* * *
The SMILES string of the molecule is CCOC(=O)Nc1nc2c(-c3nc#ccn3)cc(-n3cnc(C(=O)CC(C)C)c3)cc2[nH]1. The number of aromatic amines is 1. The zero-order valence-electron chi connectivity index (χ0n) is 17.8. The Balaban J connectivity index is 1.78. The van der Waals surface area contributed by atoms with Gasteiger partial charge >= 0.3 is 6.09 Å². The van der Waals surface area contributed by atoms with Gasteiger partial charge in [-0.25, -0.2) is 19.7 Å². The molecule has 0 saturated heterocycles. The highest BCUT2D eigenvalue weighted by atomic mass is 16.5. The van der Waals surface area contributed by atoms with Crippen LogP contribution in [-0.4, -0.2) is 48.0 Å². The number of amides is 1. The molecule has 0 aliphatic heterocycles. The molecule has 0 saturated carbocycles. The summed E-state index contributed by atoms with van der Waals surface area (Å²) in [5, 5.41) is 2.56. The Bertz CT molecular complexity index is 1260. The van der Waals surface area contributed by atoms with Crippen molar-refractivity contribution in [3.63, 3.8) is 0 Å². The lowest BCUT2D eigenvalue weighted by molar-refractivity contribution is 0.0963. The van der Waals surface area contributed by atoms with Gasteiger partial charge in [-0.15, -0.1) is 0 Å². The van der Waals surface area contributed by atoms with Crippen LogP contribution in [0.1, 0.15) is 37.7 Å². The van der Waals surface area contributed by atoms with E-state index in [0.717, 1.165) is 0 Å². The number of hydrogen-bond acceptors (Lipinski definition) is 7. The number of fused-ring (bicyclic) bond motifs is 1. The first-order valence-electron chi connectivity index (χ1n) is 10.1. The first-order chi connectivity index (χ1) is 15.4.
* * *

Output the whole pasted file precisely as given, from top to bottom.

The SMILES string of the molecule is CCOC(=O)Nc1nc2c(-c3nc#ccn3)cc(-n3cnc(C(=O)CC(C)C)c3)cc2[nH]1. The number of aromatic amines is 1. The zero-order valence-electron chi connectivity index (χ0n) is 17.8. The Balaban J connectivity index is 1.78. The van der Waals surface area contributed by atoms with Gasteiger partial charge >= 0.3 is 6.09 Å². The van der Waals surface area contributed by atoms with Gasteiger partial charge in [-0.25, -0.2) is 19.7 Å². The molecule has 0 saturated heterocycles. The highest BCUT2D eigenvalue weighted by atomic mass is 16.5. The van der Waals surface area contributed by atoms with Crippen LogP contribution in [-0.4, -0.2) is 48.0 Å². The number of amides is 1. The molecule has 0 aliphatic heterocycles. The molecule has 0 saturated carbocycles. The summed E-state index contributed by atoms with van der Waals surface area (Å²) in [5, 5.41) is 2.56. The Bertz CT molecular complexity index is 1260. The van der Waals surface area contributed by atoms with Crippen molar-refractivity contribution in [3.63, 3.8) is 0 Å². The lowest BCUT2D eigenvalue weighted by molar-refractivity contribution is 0.0963. The van der Waals surface area contributed by atoms with Gasteiger partial charge in [-0.15, -0.1) is 0 Å². The van der Waals surface area contributed by atoms with Crippen LogP contribution in [0.1, 0.15) is 37.7 Å². The van der Waals surface area contributed by atoms with E-state index in [0.717, 1.165) is 0 Å². The number of hydrogen-bond acceptors (Lipinski definition) is 7. The number of fused-ring (bicyclic) bond motifs is 1. The first-order valence-electron chi connectivity index (χ1n) is 10.1. The first-order chi connectivity index (χ1) is 15.4.